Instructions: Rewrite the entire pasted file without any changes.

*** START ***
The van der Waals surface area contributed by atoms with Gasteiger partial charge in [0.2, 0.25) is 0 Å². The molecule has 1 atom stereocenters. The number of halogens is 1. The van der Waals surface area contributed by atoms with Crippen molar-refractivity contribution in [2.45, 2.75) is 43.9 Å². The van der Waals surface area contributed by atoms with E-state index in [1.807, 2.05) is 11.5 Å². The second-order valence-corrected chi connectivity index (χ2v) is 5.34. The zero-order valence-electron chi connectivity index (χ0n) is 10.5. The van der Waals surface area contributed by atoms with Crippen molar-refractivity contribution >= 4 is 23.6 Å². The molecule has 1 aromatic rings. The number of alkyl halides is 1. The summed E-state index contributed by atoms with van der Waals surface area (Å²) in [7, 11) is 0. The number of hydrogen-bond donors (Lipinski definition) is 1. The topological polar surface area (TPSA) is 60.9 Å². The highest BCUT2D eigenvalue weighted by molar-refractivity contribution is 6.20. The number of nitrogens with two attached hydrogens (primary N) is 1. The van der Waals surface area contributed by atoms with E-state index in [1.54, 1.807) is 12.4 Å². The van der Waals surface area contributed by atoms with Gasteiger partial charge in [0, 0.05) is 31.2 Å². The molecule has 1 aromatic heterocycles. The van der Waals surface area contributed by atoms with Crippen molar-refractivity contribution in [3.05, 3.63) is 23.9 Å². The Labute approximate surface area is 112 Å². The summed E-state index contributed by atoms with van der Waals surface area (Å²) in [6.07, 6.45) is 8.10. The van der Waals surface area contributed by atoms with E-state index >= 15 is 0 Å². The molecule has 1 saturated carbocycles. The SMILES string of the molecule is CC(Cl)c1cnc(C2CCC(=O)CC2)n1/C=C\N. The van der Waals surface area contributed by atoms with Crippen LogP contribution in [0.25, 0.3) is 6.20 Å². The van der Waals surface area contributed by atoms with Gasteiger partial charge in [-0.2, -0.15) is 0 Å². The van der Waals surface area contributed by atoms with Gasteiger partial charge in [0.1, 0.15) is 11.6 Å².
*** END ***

The van der Waals surface area contributed by atoms with Gasteiger partial charge in [0.2, 0.25) is 0 Å². The molecule has 1 atom stereocenters. The number of halogens is 1. The van der Waals surface area contributed by atoms with Crippen molar-refractivity contribution in [2.45, 2.75) is 43.9 Å². The van der Waals surface area contributed by atoms with E-state index in [1.807, 2.05) is 11.5 Å². The second-order valence-corrected chi connectivity index (χ2v) is 5.34. The zero-order valence-electron chi connectivity index (χ0n) is 10.5. The van der Waals surface area contributed by atoms with Crippen molar-refractivity contribution >= 4 is 23.6 Å². The molecule has 1 aromatic rings. The number of alkyl halides is 1. The summed E-state index contributed by atoms with van der Waals surface area (Å²) in [7, 11) is 0. The number of hydrogen-bond donors (Lipinski definition) is 1. The topological polar surface area (TPSA) is 60.9 Å². The highest BCUT2D eigenvalue weighted by molar-refractivity contribution is 6.20. The number of nitrogens with two attached hydrogens (primary N) is 1. The van der Waals surface area contributed by atoms with E-state index in [1.54, 1.807) is 12.4 Å². The van der Waals surface area contributed by atoms with Gasteiger partial charge in [0, 0.05) is 31.2 Å². The molecule has 1 aromatic heterocycles. The van der Waals surface area contributed by atoms with Crippen molar-refractivity contribution in [3.05, 3.63) is 23.9 Å². The Labute approximate surface area is 112 Å². The summed E-state index contributed by atoms with van der Waals surface area (Å²) in [6.07, 6.45) is 8.10. The van der Waals surface area contributed by atoms with E-state index >= 15 is 0 Å². The molecule has 1 saturated carbocycles. The SMILES string of the molecule is CC(Cl)c1cnc(C2CCC(=O)CC2)n1/C=C\N. The van der Waals surface area contributed by atoms with Crippen LogP contribution in [0.25, 0.3) is 6.20 Å². The van der Waals surface area contributed by atoms with Gasteiger partial charge in [-0.2, -0.15) is 0 Å². The van der Waals surface area contributed by atoms with Gasteiger partial charge in [0.1, 0.15) is 11.6 Å².